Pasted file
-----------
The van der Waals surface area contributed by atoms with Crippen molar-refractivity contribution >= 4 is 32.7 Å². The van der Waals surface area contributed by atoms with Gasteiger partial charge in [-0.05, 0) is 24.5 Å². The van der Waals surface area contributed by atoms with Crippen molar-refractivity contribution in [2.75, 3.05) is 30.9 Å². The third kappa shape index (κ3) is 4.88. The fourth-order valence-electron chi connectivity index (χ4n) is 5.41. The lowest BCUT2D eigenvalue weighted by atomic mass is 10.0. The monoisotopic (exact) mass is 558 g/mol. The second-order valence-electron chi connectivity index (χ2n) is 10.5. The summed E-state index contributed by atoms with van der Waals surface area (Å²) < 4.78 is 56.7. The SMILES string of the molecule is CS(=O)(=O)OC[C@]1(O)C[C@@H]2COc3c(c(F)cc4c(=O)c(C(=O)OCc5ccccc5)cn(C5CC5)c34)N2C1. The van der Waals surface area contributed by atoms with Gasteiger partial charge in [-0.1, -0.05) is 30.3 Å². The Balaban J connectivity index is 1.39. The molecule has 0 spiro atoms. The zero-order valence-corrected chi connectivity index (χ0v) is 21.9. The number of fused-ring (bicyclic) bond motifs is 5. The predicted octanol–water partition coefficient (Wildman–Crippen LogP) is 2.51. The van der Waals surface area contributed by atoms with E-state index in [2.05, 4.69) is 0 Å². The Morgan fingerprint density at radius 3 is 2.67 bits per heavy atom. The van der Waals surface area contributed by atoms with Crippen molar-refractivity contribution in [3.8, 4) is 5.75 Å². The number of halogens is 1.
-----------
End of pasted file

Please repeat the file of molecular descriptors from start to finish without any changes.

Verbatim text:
The van der Waals surface area contributed by atoms with Crippen molar-refractivity contribution >= 4 is 32.7 Å². The van der Waals surface area contributed by atoms with Gasteiger partial charge in [-0.05, 0) is 24.5 Å². The van der Waals surface area contributed by atoms with Crippen molar-refractivity contribution in [2.75, 3.05) is 30.9 Å². The third kappa shape index (κ3) is 4.88. The fourth-order valence-electron chi connectivity index (χ4n) is 5.41. The lowest BCUT2D eigenvalue weighted by atomic mass is 10.0. The monoisotopic (exact) mass is 558 g/mol. The second-order valence-electron chi connectivity index (χ2n) is 10.5. The summed E-state index contributed by atoms with van der Waals surface area (Å²) < 4.78 is 56.7. The SMILES string of the molecule is CS(=O)(=O)OC[C@]1(O)C[C@@H]2COc3c(c(F)cc4c(=O)c(C(=O)OCc5ccccc5)cn(C5CC5)c34)N2C1. The van der Waals surface area contributed by atoms with Gasteiger partial charge in [-0.1, -0.05) is 30.3 Å². The Balaban J connectivity index is 1.39. The molecule has 0 spiro atoms. The zero-order valence-corrected chi connectivity index (χ0v) is 21.9. The number of fused-ring (bicyclic) bond motifs is 5. The predicted octanol–water partition coefficient (Wildman–Crippen LogP) is 2.51. The van der Waals surface area contributed by atoms with E-state index in [2.05, 4.69) is 0 Å². The Morgan fingerprint density at radius 3 is 2.67 bits per heavy atom. The van der Waals surface area contributed by atoms with Crippen molar-refractivity contribution in [3.8, 4) is 5.75 Å². The number of halogens is 1.